In a short period, there is a heat of debate and a long chain of litigation. It took place and still ongoing, on the validity of clauses. Specially which provide the right to a single party for the unilateral appointment of Arbitrators. There are a variety of these clauses which are giving the sole right to one party to appoint an arbitrator or panel of them. Not giving the other party an equal opportunity for the same. These situations can mostly be seen in the agreements with Government/s or public sectors. They appoint arbitrators from their ranks, creating an inherent bias in the arbitration process. The Arbitration and Conciliation (Amendment) Act, 2015 laid down provisions to prevent such bias by introducing Section 12(5)(1) and the 7th schedule to the Arbitration and Conciliation Act, 1996. It prohibits some categories of people to act as an arbitrator. It can disqualify the person to be an arbitrator.
TRF Limited v. Energo Engineering Projects Limited
In TRF Limited v. Energo Engineering Projects Limited, Supreme Court held that a person who is barred from being an arbitrator under Section 12(5) read with the Seventh Schedule of the Act, will also be barred from nominating an arbitrator. The court further states that it will be unfair to give power to the person who himself is disqualified from being an arbitrator. And doing so will put reasonable doubts in the mind of the parties. The court quotes a phrase that ‘once the infrastructure collapses, the superstructure is bound to collapse as well’. In this case, the Managing Director(MD) was disqualified from becoming an arbitrator. The Court says once the MD gets ineligible to be an arbitrator, he will not possess the right to appoint an arbitrator.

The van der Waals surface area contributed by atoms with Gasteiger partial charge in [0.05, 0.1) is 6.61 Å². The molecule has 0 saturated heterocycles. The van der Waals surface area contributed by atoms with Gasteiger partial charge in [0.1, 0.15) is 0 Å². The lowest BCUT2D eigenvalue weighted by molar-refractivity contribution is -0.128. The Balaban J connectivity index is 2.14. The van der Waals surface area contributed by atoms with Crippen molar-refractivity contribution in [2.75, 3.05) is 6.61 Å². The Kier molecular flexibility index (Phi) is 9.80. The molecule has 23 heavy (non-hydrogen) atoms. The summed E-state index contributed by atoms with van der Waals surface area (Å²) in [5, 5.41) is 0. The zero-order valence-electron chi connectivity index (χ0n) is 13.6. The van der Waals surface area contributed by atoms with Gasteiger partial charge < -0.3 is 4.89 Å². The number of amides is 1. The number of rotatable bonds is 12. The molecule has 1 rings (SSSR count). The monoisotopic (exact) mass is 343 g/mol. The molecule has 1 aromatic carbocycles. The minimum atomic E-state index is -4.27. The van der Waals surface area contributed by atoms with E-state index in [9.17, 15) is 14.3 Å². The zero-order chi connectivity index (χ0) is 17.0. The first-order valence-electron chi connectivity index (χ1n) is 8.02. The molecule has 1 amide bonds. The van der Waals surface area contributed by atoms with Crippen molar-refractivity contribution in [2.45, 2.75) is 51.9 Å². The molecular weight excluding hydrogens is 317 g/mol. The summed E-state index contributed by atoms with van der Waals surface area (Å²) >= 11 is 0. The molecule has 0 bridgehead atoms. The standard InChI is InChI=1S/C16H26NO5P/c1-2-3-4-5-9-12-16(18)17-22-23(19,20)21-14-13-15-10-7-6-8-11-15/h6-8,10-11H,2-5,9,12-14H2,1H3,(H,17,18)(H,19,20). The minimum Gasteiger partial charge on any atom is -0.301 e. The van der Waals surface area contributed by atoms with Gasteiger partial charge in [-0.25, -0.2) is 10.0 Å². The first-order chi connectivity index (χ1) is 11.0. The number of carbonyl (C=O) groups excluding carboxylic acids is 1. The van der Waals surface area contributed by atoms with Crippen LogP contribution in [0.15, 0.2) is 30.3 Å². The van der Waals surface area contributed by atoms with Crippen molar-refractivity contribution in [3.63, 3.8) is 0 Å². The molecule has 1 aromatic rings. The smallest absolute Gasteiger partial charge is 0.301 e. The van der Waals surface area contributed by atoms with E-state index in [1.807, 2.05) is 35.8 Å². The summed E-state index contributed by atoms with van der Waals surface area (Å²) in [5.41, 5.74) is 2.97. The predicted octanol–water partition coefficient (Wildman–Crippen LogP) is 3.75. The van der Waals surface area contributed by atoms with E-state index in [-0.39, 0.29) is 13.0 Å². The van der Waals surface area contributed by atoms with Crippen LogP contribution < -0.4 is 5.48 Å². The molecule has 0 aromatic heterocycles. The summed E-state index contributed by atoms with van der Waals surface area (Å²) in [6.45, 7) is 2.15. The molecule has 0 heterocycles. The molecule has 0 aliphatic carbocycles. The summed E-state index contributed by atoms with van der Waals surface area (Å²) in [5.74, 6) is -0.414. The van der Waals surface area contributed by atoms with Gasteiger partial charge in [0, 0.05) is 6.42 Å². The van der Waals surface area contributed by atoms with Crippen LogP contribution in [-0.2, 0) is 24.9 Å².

Perkins Eastman Architects DPC & Anr. V HSCC (India) Ltd
The same statement of the Supreme Court in another case of Perkins Eastman Architects DPC & Anr. V HSCC (India) Ltd, in which the Court observed that the disqualification of the Managing Director in TRF Limited case was due to his interest in the outcome of the dispute. This point was as the possibility of bias by the court. Further, giving the sole right to one party will also give them the invisible power. It is to influence the conclusion which will arise out of the dispute. Therefore, the Amendment Act and the Judgment given in the former case will not prevent from having an interest in the outcome of the dispute.
Central Organisation for Railway Electrification v M/S EVI-SPIC-SMO-MCML (JV)
But keeping aside all the judgments, Supreme Court in Central Organisation for Railway Electrification v M/S EVI-SPIC-SMO-MCML (JV), held an arbitration clause validly. It gives power to one party to nominate a panel of four arbitrators of the same company. From which the opposite party will select their two nominees. The GM of former than select one of them as the opposite party nominee. And the third and final arbitrator will also be appointed on the panel.
It seems like the Supreme Court incorrectly interpret the saying in the TRF case. By giving the power to the ineligible person to nominate an arbitrator in Railway Electrification Case.
Taking account in all the cases, now we will see which appoints have been upheld and which precedents created ambiguities.
(2017) 8 SCC 377.
(2019) SC 1517.
Civil Appeal No. 9486-9487 of 2019 arising out of SLP (C) No. 24173-74 of 2019.